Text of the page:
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Article|20 Jan 2022|OPEN
Genome-wide patterns of genetic diversity, population structure and demographic history in mānuka (Leptospermum scoparium) growing on indigenous Māori land 
Emily Koot1 , Elise Arnst2 , Melissa Taane1 , Kelsey Goldsmith3 , Amali Thrimawithana4 , Kiri Reihana2 , Santiago C. González-Martínez5 , Victor Goldsmith3 , Gary Houliston2 and David Chagné,1 ,
1The New Zealand Institute for Plant and Food Research Limited (Plant & Food Research), Batchelar Rd, Palmerston North 4410, New Zealand
2Manaaki Whenua Landcare Research, 54 Gerald St, Lincoln 7608, New Zealand
3Kaiaka Consulting Limited, Wellington 5016, New Zealand
4Plant & Food Research, 120 Mt Albert Rd, Auckland 1025, New Zealand
5Université de Bordeaux, INRAE, UMR BIOGECO, 33610 Cestas, France
*Corresponding author. E-mail: David.Chagne@plantandfood.co.nz

Horticulture Research 9,
Article number: uhab012 (2022)
doi: https://doi.org/10.1093/hr/uhab012
Views: 241

Received: 22 Jun 2021
Revised: 09 Aug 2021
Accepted: 02 Sep 2021
Published online: 20 Jan 2022

Abstract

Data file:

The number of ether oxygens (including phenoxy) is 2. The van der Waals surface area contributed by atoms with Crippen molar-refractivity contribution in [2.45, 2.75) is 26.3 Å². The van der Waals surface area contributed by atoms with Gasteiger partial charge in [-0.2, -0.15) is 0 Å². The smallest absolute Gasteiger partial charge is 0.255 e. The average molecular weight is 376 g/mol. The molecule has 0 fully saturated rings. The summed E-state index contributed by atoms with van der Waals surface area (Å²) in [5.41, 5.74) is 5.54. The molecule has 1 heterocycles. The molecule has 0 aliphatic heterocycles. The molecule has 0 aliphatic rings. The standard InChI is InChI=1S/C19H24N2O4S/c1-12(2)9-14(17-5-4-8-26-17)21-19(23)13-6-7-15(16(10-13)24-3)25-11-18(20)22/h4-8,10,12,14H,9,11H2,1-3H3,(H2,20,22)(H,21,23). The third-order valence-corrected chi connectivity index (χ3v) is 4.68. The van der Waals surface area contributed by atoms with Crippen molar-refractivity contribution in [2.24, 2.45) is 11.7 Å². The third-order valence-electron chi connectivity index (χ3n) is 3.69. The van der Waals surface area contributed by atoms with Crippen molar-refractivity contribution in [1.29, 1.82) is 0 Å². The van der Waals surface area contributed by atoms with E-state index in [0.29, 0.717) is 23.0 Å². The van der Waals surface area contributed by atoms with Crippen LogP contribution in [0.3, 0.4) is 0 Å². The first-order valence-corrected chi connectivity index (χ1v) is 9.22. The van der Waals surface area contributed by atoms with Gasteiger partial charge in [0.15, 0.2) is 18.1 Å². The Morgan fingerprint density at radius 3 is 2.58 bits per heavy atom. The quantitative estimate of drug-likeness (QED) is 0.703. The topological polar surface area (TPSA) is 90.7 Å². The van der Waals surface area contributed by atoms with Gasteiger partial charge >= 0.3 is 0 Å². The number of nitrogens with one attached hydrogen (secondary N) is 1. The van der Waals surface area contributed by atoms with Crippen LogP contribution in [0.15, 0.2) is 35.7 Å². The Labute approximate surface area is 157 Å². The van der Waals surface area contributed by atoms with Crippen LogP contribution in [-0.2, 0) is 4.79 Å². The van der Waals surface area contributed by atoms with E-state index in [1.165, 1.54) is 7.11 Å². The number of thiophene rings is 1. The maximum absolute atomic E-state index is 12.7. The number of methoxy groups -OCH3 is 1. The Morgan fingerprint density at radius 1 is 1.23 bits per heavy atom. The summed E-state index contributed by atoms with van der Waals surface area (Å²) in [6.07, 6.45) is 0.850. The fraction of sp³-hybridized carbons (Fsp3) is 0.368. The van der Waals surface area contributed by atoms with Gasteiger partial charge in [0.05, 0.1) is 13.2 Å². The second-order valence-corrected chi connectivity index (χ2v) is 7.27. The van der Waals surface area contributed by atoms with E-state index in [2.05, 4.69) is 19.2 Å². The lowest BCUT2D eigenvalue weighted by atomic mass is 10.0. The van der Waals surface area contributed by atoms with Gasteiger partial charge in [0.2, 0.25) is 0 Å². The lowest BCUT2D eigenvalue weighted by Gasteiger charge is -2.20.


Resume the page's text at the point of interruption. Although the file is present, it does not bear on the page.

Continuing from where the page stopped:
Leptospermum scoparium J. R. Forst et G. Forst, known as mānuka by Māori, the indigenous people of Aotearoa (New Zealand), is a culturally and economically significant shrub species, native to New Zealand and Australia. Chemical, morphological and phylogenetic studies have indicated geographical variation of mānuka across its range in New Zealand, and genetic differentiation between New Zealand and Australia. We used pooled whole genome re-sequencing of 76 L. scoparium and outgroup populations from New Zealand and Australia to compile a dataset totalling ~2.5 million SNPs. We explored the genetic structure and relatedness of L. scoparium across New Zealand, and between populations in New Zealand and Australia, as well as the complex demographic history of this species. Our population genomic investigation suggests there are five geographically distinct mānuka gene pools within New Zealand, with evidence of gene flow occurring between these pools. Demographic modelling suggests three of these gene pools have undergone expansion events, whilst the evolutionary histories of the remaining two have been subjected to contractions. Furthermore, mānuka populations in New Zealand are genetically distinct from populations in Australia, with coalescent modelling suggesting these two clades diverged ~9–12 million years ago. We discuss the evolutionary history of this species and the benefits of using pool-seq for such studies. Our research will support the management and conservation of mānuka by landowners, particularly Māori, and the development of a provenance story for the branding of mānuka based products.